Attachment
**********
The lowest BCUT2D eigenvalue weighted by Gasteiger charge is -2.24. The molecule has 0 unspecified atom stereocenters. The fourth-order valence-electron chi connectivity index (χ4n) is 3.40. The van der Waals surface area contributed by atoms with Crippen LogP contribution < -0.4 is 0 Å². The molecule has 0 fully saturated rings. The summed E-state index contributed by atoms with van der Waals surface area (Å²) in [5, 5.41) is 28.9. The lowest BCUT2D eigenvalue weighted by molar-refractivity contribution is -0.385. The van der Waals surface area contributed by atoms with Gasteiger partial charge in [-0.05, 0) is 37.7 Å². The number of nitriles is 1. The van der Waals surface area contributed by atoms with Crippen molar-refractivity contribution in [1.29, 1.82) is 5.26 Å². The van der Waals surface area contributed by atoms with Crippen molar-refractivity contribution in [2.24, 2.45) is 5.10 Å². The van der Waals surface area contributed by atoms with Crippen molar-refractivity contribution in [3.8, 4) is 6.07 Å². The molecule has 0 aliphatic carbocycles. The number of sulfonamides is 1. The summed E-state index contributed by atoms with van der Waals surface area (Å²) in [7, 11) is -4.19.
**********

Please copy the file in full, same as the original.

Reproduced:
The lowest BCUT2D eigenvalue weighted by Gasteiger charge is -2.24. The molecule has 0 unspecified atom stereocenters. The fourth-order valence-electron chi connectivity index (χ4n) is 3.40. The van der Waals surface area contributed by atoms with Crippen LogP contribution < -0.4 is 0 Å². The molecule has 0 fully saturated rings. The summed E-state index contributed by atoms with van der Waals surface area (Å²) in [5, 5.41) is 28.9. The lowest BCUT2D eigenvalue weighted by molar-refractivity contribution is -0.385. The van der Waals surface area contributed by atoms with Gasteiger partial charge in [-0.05, 0) is 37.7 Å². The number of nitriles is 1. The van der Waals surface area contributed by atoms with Crippen molar-refractivity contribution in [1.29, 1.82) is 5.26 Å². The van der Waals surface area contributed by atoms with Crippen molar-refractivity contribution in [2.24, 2.45) is 5.10 Å². The van der Waals surface area contributed by atoms with Crippen molar-refractivity contribution in [3.8, 4) is 6.07 Å². The molecule has 0 aliphatic carbocycles. The number of sulfonamides is 1. The summed E-state index contributed by atoms with van der Waals surface area (Å²) in [7, 11) is -4.19.